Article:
there is an opportunity to learn about biodiversity and landscape architecture from one of Canada's best landscape architects, Cornelia Oberlander.  Remember that attendance to conferences and lectures and reporting your learning could help go towards your term mark.  The information is here:
Biodiversity and Landscape Architecture in the 21st Century

At the Beaty Biodiversity Museum.

Friday, October 22, 2010

test on monday!

test is on all notes including classification
evolution, natural selection (see all previous notes in previous posts below)

including this one:
How evolutionary change occurs

also powerpoints on
punctuated equilibrium
natural selection

test will be some multiple choice and some long answer.  emphasis on the notes.
if you want to study from the text:  it is chapters 13, 14, 15.  last period, I gave you a challenge to put something in evolutionary order.  this question will also be on this test.

good luck everyone!

Wednesday, October 13, 2010

Evolution Animation and your Class Notes

Evolution is the idea that all life is related in some way.  We can count primates and fish as distant cousins. And earthworms, mollusks as even more distant relatives.  Going back even farther, we can even have a family reunion with a flatworm.  The story of life as an animation is here.  Your bi 11 evolution notes here.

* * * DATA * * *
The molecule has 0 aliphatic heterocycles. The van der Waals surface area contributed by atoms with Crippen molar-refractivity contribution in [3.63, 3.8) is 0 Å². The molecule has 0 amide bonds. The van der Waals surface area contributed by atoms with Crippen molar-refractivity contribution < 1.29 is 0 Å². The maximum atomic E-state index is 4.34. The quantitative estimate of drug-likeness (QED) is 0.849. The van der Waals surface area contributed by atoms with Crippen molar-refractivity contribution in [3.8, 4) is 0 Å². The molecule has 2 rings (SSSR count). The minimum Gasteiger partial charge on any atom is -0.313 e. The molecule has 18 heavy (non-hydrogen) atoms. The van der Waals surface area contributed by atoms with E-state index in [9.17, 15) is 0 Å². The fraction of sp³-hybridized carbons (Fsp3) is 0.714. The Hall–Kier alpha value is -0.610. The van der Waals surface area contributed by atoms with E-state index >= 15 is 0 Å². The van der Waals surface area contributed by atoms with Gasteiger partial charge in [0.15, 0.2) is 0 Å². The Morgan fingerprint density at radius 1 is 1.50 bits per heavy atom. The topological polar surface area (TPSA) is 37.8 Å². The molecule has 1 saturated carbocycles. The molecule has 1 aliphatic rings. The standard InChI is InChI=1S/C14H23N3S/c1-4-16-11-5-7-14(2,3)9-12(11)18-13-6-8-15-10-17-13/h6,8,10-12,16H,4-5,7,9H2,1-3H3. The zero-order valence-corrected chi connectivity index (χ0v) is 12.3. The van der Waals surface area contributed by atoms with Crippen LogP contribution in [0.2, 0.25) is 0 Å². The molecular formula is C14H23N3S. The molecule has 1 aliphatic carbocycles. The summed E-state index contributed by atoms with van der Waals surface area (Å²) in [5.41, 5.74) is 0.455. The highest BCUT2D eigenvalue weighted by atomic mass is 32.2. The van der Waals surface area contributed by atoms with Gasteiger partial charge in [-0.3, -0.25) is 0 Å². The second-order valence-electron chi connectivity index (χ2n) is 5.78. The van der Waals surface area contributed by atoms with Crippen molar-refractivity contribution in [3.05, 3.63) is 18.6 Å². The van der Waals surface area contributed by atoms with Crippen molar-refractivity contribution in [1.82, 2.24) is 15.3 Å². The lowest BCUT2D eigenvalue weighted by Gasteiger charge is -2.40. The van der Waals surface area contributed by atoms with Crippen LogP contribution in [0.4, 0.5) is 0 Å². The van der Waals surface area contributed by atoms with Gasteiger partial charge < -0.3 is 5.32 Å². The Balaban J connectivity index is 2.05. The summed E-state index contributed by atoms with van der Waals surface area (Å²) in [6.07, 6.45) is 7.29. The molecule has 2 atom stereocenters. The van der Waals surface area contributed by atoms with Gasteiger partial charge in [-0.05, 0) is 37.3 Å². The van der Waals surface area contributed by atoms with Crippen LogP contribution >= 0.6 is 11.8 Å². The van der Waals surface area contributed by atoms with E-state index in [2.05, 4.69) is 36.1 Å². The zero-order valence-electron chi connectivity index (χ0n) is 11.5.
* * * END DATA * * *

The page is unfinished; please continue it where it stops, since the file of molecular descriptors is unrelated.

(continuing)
Tuesday, September 28, 2010

skull activity continued

continue and finish the lab from last day.  This reference sheet  may come in handy.  (Ruth Gronquist, "Skulls of Alaskan Mammals", 2005, published by the Alaskan Department of Fish and Game. Web.  retrieved, September, 2010.)

Those who signed up for the DNA field trip ought to do some pre-reading on DNA here.  Don't worry, we'll get our DNA lesson on Thursday.  The fee for the biochemistry trip is $10.  Consent form will be posted shortly.

Wednesday, September 22, 2010

Examining and Identifying Mammalian Skulls